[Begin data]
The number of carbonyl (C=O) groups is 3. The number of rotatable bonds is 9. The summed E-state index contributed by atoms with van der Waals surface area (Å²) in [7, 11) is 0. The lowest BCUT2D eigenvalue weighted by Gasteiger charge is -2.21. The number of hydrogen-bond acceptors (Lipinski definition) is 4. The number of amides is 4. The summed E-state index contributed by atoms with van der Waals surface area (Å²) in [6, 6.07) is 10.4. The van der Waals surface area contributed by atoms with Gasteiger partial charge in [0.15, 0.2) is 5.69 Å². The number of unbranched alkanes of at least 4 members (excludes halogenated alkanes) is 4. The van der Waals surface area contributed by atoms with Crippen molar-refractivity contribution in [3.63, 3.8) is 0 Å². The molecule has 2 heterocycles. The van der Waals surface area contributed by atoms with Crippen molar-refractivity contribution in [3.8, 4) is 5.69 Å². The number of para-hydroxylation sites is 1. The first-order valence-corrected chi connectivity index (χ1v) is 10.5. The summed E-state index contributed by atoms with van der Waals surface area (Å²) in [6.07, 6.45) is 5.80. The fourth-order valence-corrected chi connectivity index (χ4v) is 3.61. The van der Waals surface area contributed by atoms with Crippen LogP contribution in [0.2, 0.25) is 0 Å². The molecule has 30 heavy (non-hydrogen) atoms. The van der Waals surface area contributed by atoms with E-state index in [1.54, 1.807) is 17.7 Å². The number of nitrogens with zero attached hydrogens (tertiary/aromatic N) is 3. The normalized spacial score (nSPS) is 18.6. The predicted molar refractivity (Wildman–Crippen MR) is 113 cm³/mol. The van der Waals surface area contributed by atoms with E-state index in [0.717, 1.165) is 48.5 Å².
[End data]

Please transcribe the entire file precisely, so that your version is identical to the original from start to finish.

The number of carbonyl (C=O) groups is 3. The number of rotatable bonds is 9. The summed E-state index contributed by atoms with van der Waals surface area (Å²) in [7, 11) is 0. The lowest BCUT2D eigenvalue weighted by Gasteiger charge is -2.21. The number of hydrogen-bond acceptors (Lipinski definition) is 4. The number of amides is 4. The summed E-state index contributed by atoms with van der Waals surface area (Å²) in [6, 6.07) is 10.4. The van der Waals surface area contributed by atoms with Gasteiger partial charge in [0.15, 0.2) is 5.69 Å². The number of unbranched alkanes of at least 4 members (excludes halogenated alkanes) is 4. The van der Waals surface area contributed by atoms with Crippen molar-refractivity contribution in [3.63, 3.8) is 0 Å². The molecule has 2 heterocycles. The van der Waals surface area contributed by atoms with Crippen molar-refractivity contribution in [3.8, 4) is 5.69 Å². The number of para-hydroxylation sites is 1. The first-order valence-corrected chi connectivity index (χ1v) is 10.5. The summed E-state index contributed by atoms with van der Waals surface area (Å²) in [6.07, 6.45) is 5.80. The fourth-order valence-corrected chi connectivity index (χ4v) is 3.61. The van der Waals surface area contributed by atoms with Crippen LogP contribution in [0.2, 0.25) is 0 Å². The molecule has 30 heavy (non-hydrogen) atoms. The van der Waals surface area contributed by atoms with E-state index in [1.54, 1.807) is 17.7 Å². The number of nitrogens with zero attached hydrogens (tertiary/aromatic N) is 3. The normalized spacial score (nSPS) is 18.6. The predicted molar refractivity (Wildman–Crippen MR) is 113 cm³/mol. The van der Waals surface area contributed by atoms with E-state index in [0.717, 1.165) is 48.5 Å².